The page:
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Overview

Breast cancer tumors usually start in cells in the lobules (milk-producing glands) or ducts (the pathways that move milk from the lobules to the nipple). Invasive breast cancer means it has spread from the ducts or lobules to surrounding breast tissue. Metastatic means the cancer cells have spread to distant sites in the body, such as the bones or liver.

Breast cancer types

  • Invasive ductal carcinoma (IDC) is the most common.
  • Ductal carcinoma in situ (DCIS) is non-invasive ductal cancer.
  • Invasive lobular carcinoma (ILC) accounts for about one in 10 invasive breast cancers.
  • Lobular carcinoma in situ (LCIS) is the non-invasive form of ILC.
  • Less common types include: inflammatory breast cancer, Paget disease, Phyllodes tumor (develops in connective breast tissue), and angiosarcoma (a rare complication of breast radiation therapy or lymphedema).

Breast cancer facts

About 230,000 new cases are diagnosed each year, and nearly 3 million breast cancer survivors are alive in the U.S.  Still, breast cancer is the second leading cause of cancer death among women. Although it occurs mostly in women, men can get it, too.

Causes of breast cancer and risk factors

The lifetime risk for women has increased from 10 percent in the 1970s to a 12.4 percent (or a 1 in 8) chance today. The strongest risk factor is aging. 

Other risk factors include:

  • Inherited changes in certain genes, including BRCA1 and BRCA2.
  • Breast density. Denser breasts are at high risk.
  • Family history, especially if a relative was diagnosed younger than age 50.
  • Radiation therapy to the chest before age 30.
  • Age at menstruation. Have your first period before age 12 increases the risk.
  • Age at child bearing. Having your first child after age 35 or no childbearing boosts the risk.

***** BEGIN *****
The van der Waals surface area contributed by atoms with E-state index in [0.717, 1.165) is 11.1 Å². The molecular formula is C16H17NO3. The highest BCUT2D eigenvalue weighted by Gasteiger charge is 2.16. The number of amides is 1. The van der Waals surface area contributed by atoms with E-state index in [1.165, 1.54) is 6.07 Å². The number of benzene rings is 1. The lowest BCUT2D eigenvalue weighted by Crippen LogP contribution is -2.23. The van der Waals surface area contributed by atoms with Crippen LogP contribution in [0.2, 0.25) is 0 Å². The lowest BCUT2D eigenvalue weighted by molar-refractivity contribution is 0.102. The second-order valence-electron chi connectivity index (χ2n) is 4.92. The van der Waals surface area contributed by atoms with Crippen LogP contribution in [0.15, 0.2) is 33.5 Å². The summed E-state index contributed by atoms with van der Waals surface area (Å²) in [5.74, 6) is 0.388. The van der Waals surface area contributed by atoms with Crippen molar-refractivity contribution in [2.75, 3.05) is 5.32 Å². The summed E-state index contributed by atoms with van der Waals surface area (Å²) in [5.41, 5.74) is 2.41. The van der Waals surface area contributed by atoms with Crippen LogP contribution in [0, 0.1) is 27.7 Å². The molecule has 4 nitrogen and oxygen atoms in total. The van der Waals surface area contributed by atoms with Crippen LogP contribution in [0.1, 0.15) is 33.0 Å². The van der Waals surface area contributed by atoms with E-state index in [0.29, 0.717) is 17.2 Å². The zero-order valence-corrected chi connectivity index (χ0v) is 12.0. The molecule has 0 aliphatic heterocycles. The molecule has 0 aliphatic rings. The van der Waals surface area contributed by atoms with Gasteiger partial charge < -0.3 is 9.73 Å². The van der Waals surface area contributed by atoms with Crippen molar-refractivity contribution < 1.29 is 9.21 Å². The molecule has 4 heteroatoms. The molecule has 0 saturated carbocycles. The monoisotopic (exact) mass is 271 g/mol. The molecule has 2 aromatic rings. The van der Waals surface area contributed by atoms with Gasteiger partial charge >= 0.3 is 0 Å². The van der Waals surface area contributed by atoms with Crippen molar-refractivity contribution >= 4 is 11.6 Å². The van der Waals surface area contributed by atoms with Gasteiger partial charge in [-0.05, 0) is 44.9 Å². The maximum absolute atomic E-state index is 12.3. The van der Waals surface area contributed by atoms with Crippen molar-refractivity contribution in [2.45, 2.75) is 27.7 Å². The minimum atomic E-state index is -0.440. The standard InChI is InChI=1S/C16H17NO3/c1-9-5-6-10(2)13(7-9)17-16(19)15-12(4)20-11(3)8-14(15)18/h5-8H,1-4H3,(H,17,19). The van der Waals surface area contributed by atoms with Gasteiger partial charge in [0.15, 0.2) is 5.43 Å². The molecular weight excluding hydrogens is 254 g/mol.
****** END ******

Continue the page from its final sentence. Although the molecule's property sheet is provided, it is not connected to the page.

• Late menopause. Levels of estrogen remain high, increasing cancer risk, when women start menstruating early and enter menopause late.
  • Long-term use of hormonal therapy in menopause.
  • Use of the drug DES between 1941 and 1970 to prevent miscarriage.
  • Having two or more breast biopsies due to non-cancerous conditions.
  • Race. White women are diagnosed more often than other races, although African-American women now have about the same risks of getting diagnosed as white women but the risk of dying from the disease remains higher for African-Americans.

Controllable lifestyle factors can also increase the risk of breast cancer, such as being overweight or obese, sedentary, and drinking alcohol more than occasionally.

Other causes and risk factors, including unclear factors such as diet and exposure to environmental toxins, may also play a role.

Prevention

There is no sure way to prevent breast cancer. Exercising four or more hours a week and keeping a normal weight can lower the risk. Having children while young and breastfeeding for long periods also reduces risk. For women at high risk, options include taking tamoxifen or other drugs to prevent breast cancer, and having surgery to remove breasts and/or ovaries.

Screening

Mammograms are the gold standard for detecting breast cancer early. Routine mammograms are recommended for women 40 and older unless they have risk factors that indicate starting sooner. UR Medicine Breast Imaging has several convenient locations and provides state-of-the- art digital mammography, dedicated breast ultrasound and interventional procedures to detect breast cancer.